The Viking ”Maine Penny” Mystery
2015-03-05 3:41
In 1957, during his second year of digging at the Goddard site; a large prehistoric Indian trade village in Penobscot Bay on the central Maine coast, local resident and amateur archaeologist Guy Mellgren found a small silver coin. The coin is later identified by experts as a Norse silver penny dating to the reign of Olaf Kyrre, king of Norway ...
The Sagas of the (Viking) Icelanders Shed Light on Golden Age
2015-03-05 3:40
The Sagas of the Icelanders have long been preserved as the most comprehensive specimen of the literary culture of the 13th and 14th centuries of Iceland. In writing these sagas, many attributes of the 10th and 11th centuries were conserved, particularly individual biographies, the history of family feuds, and the overall evolution of the one of the greatest settlements ...
Benjamin Netanyahu's Full Speech to Congress
2015-03-05 1:36
Here is the full speech of Pathological Zionist Liar Benjamin Netanyahu to the United States Congress. "And the Oscar goes too ...." Description from YouTube: Prime Minister Benjamin Netanyahu of Israel used one of the most prominent platforms in the world on Tuesday to warn against what he called a “bad deal” being negotiated with Iran to freeze its nuclear program, bringing ...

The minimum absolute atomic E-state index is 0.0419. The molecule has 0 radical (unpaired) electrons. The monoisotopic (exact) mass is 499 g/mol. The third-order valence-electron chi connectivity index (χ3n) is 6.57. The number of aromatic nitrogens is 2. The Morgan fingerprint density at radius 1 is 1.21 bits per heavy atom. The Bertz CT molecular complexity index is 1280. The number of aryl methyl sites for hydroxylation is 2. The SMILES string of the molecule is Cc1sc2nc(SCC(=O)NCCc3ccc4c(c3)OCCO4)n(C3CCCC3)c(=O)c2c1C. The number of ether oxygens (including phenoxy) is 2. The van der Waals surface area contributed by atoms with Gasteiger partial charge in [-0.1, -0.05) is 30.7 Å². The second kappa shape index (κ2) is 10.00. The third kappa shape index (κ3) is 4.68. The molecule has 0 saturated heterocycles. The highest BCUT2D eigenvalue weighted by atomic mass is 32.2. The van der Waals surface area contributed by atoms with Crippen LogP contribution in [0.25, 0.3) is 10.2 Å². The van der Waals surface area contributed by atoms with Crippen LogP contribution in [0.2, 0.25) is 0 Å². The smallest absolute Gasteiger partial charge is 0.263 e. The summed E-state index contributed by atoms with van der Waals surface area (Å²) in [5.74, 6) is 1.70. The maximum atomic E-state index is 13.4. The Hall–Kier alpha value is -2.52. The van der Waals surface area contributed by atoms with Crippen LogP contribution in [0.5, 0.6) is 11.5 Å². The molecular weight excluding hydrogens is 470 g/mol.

The FDA Admits That Prior to 2011 Over 70% of U.S. Chickens Contained Cancer-Causing Arsenic
2015-03-04 20:32
Prior to 2011, the cancer-causing toxic chemical Roxarsone, which in high doses could kill you, was being added to chicken feed on purpose, giving store-bought chicken the illusion of healthy coloring and plump appearance. Shockingly, this was the case with more than 70 percent of all U.S. chickens! A recent article was published stating that this continued to be the ...
More News »